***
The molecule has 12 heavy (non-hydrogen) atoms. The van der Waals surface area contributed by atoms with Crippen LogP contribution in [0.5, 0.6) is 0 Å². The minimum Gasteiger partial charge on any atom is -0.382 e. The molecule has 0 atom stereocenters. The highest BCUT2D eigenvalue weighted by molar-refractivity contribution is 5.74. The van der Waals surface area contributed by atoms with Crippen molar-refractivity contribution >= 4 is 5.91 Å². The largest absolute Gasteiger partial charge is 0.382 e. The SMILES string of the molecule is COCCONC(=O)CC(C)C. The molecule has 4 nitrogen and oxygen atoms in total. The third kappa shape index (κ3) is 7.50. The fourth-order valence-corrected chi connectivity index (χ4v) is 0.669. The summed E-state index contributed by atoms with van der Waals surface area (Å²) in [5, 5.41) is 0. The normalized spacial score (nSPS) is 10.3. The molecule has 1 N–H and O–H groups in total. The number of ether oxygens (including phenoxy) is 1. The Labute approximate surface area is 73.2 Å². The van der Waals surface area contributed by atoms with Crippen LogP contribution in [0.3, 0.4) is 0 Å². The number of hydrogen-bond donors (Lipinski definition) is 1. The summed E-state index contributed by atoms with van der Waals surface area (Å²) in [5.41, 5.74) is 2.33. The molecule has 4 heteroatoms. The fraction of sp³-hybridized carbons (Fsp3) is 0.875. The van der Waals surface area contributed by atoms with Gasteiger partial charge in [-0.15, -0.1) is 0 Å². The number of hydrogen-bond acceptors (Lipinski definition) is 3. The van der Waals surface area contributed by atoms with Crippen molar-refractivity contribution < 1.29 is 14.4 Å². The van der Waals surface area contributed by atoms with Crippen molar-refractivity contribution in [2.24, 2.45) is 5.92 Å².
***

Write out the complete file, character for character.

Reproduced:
The molecule has 12 heavy (non-hydrogen) atoms. The van der Waals surface area contributed by atoms with Crippen LogP contribution in [0.5, 0.6) is 0 Å². The minimum Gasteiger partial charge on any atom is -0.382 e. The molecule has 0 atom stereocenters. The highest BCUT2D eigenvalue weighted by molar-refractivity contribution is 5.74. The van der Waals surface area contributed by atoms with Crippen molar-refractivity contribution >= 4 is 5.91 Å². The largest absolute Gasteiger partial charge is 0.382 e. The SMILES string of the molecule is COCCONC(=O)CC(C)C. The molecule has 4 nitrogen and oxygen atoms in total. The third kappa shape index (κ3) is 7.50. The fourth-order valence-corrected chi connectivity index (χ4v) is 0.669. The summed E-state index contributed by atoms with van der Waals surface area (Å²) in [5, 5.41) is 0. The normalized spacial score (nSPS) is 10.3. The molecule has 1 N–H and O–H groups in total. The number of ether oxygens (including phenoxy) is 1. The Labute approximate surface area is 73.2 Å². The van der Waals surface area contributed by atoms with Crippen LogP contribution in [0.3, 0.4) is 0 Å². The number of hydrogen-bond donors (Lipinski definition) is 1. The summed E-state index contributed by atoms with van der Waals surface area (Å²) in [5.41, 5.74) is 2.33. The molecule has 4 heteroatoms. The fraction of sp³-hybridized carbons (Fsp3) is 0.875. The van der Waals surface area contributed by atoms with Gasteiger partial charge in [-0.15, -0.1) is 0 Å². The number of hydrogen-bond acceptors (Lipinski definition) is 3. The van der Waals surface area contributed by atoms with Crippen molar-refractivity contribution < 1.29 is 14.4 Å². The van der Waals surface area contributed by atoms with Crippen molar-refractivity contribution in [2.24, 2.45) is 5.92 Å².